In the 1890s the Milwaukee's directors felt they had to extend the railroad to the Pacific in order to remain competitive with other roads. A survey in 1901 estimated costs to build to the Pacific Northwest as $45 million (equal to $1,275,660,000 today). In 1905 the board approved the Pacific Extension, now estimated at $60 million, equal to $1,574,888,889 today. The contract for the western part of the route was awarded to Horace Chapin Henry of Seattle. Construction began in 1906 and was completed in 1909. The route chosen was 18 miles shorter than the shortest competitor's, as well as better grades than some, but it was an expensive route, since the Milwaukee received few land grants and had to buy most of the land or acquire smaller railroads. The two main mountain ranges that had to be crossed (the Rockies and the Cascades) required major civil engineering works and additional locomotive power. The completion of 2,300 miles of railroad through some of the most varied topography in the nation in only three years was a major feat. Original company maps denote five mountain crossings: Belts, Rockies, Bitterroots, Saddles and Cascades. These are slight misnomers as the Belt Mountains and Bitterroots are part of the Rocky Mountains. In fact, the route did not cross over the Little Belts or Big Belts but over the Lenep-Loweth Ridge between the Castle Mountains and the Crazy Mountains.
Some historians question the choice of route, since it bypassed some population centers and passed through areas with limited local traffic potential. Much of the line paralleled the Northern Pacific Railway. It was primarily a long-haul route.
A Milwaukee Road Slideshow. Color photos by Roger Puta.
A Milwaukee Road "Little Joe" electric locomotive. Library of Congress
A set of modern EMD FT Diesel locomotives, circa 1945. Minneapolis Tribune
Classic Streamliners - TRAINCYCLOPEDIA
The Milwaukee soon found that operation of steam locomotives over the mountain passes was difficult, with winter temperatures that reached −40 °F. Electrification seemed to be the answer, especially with abundant hydroelectric power in the mountains and a ready source of copper on-line at Anaconda, Montana. In 1914, electrification began between Harlowton, Montana and Avery, Idaho. The first electric train ran in 1915 between Three Forks and Deer Lodge, Montana. The system used a 3,000 volt direct-current (DC) overhead line.
In 1917, the board approved the construction of a separate electrified district between Othello and Tacoma, Washington, extended to Seattle in 1927. The two electrified districts were never connected, but a total of 656 route-miles of railroad were electrified, making it the largest electrified railroad in the US.Former Milwaukee Road depot in Madison, WI.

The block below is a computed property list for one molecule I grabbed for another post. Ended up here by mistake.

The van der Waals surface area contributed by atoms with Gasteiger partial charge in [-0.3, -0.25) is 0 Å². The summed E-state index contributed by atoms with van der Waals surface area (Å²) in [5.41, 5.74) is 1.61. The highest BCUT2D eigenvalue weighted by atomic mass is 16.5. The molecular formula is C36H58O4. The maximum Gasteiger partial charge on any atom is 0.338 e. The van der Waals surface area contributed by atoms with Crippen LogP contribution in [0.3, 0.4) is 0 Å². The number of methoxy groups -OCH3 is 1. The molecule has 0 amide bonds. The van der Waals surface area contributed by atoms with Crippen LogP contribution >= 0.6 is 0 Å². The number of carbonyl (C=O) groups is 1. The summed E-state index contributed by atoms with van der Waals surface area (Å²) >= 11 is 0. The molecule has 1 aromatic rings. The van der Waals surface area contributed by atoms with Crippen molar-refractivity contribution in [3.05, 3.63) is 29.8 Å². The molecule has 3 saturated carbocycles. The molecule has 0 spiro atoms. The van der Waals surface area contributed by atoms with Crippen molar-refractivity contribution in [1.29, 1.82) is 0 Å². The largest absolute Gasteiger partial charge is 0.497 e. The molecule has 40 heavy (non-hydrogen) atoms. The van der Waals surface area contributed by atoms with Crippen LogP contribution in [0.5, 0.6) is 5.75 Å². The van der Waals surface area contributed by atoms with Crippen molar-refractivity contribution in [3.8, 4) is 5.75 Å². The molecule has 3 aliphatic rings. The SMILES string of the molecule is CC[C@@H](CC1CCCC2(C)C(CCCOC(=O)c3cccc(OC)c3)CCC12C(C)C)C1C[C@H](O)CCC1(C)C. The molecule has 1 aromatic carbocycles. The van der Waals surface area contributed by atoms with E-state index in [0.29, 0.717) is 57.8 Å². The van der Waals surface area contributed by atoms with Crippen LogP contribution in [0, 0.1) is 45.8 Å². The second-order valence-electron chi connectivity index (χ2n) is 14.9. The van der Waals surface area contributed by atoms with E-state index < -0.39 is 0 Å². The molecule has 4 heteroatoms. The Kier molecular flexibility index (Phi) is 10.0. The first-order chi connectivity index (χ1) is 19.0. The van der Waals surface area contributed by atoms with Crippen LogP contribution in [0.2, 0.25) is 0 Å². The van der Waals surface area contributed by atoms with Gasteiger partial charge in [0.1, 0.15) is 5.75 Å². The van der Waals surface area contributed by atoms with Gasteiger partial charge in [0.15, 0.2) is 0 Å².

The electrification was successful from an engineering and operational standpoint, but building the Puget Sound Extension and electrification had cost $257 million (equal to $3,490,000,000 today), not the $45 million the road had originally budgeted for reaching the Pacific. The debt load and reduced revenues brought the road to bankruptcy in 1925.
In 1927, the road launched its second edition of the Olympian as a premier luxury limited passenger train and opened its first railroad-owned tourist hotel, The Gallatin Gateway Inn in Montana. The railroad was re-organized as the Chicago, Milwaukee, St. Paul and Pacific Railroad Company in January 1928 and officially adopted the familiar trade name The Milwaukee Road.
The company had hardly a chance to make anything of its fresh start before the Great Depression hit. Despite innovations such as the famous Hiawatha high-speed trains that reached speeds of over 100 mph, the road again filed for bankruptcy in 1935. The Milwaukee operated under trusteeship until December 1, 1945.
A postcard photo of the Milwaukee Road's "Afternoon Hiawatha".
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Text: wikipedia.org. Images: Public Domain; http://www.commons.wikimedia.org (unless otherwise specified) and 17 U.S. Code § 107 fair use. References: Lewis, Robert G. The Handbook of American Railroads. New York: Simmons-Boardman Publishing Corporation, 1951, 2nd Edition 1956. Site Map Contact webmaster HERE.